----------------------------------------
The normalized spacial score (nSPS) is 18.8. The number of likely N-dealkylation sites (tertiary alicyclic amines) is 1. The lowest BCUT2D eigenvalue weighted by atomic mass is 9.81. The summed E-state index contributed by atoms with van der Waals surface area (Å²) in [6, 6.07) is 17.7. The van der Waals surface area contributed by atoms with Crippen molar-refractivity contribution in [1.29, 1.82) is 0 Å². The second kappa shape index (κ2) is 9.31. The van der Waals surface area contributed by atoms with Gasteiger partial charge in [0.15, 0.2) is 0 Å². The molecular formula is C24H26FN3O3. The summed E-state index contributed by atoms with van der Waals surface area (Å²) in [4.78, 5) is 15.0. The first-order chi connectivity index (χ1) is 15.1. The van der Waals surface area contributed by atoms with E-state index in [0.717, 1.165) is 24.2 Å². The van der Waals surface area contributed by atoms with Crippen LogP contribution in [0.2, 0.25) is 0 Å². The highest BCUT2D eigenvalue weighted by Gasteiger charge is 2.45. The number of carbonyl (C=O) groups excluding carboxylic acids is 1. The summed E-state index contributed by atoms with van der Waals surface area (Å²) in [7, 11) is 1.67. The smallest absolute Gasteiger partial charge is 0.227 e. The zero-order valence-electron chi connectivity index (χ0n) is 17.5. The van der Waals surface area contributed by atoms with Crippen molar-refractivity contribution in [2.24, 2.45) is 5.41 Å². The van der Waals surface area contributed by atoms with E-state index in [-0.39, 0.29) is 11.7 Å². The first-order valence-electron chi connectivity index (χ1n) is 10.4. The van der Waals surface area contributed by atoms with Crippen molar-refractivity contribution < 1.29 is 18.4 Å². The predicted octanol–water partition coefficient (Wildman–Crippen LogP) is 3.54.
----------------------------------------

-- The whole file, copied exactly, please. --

The normalized spacial score (nSPS) is 18.8. The number of likely N-dealkylation sites (tertiary alicyclic amines) is 1. The lowest BCUT2D eigenvalue weighted by atomic mass is 9.81. The summed E-state index contributed by atoms with van der Waals surface area (Å²) in [6, 6.07) is 17.7. The van der Waals surface area contributed by atoms with Crippen molar-refractivity contribution in [1.29, 1.82) is 0 Å². The second kappa shape index (κ2) is 9.31. The van der Waals surface area contributed by atoms with Gasteiger partial charge in [0.15, 0.2) is 0 Å². The molecular formula is C24H26FN3O3. The summed E-state index contributed by atoms with van der Waals surface area (Å²) in [4.78, 5) is 15.0. The first-order chi connectivity index (χ1) is 15.1. The van der Waals surface area contributed by atoms with E-state index in [0.717, 1.165) is 24.2 Å². The van der Waals surface area contributed by atoms with Crippen LogP contribution in [0.2, 0.25) is 0 Å². The highest BCUT2D eigenvalue weighted by Gasteiger charge is 2.45. The number of carbonyl (C=O) groups excluding carboxylic acids is 1. The summed E-state index contributed by atoms with van der Waals surface area (Å²) in [7, 11) is 1.67. The smallest absolute Gasteiger partial charge is 0.227 e. The zero-order valence-electron chi connectivity index (χ0n) is 17.5. The van der Waals surface area contributed by atoms with Crippen molar-refractivity contribution in [2.24, 2.45) is 5.41 Å². The van der Waals surface area contributed by atoms with E-state index in [-0.39, 0.29) is 11.7 Å². The first-order valence-electron chi connectivity index (χ1n) is 10.4. The van der Waals surface area contributed by atoms with Crippen molar-refractivity contribution < 1.29 is 18.4 Å². The predicted octanol–water partition coefficient (Wildman–Crippen LogP) is 3.54.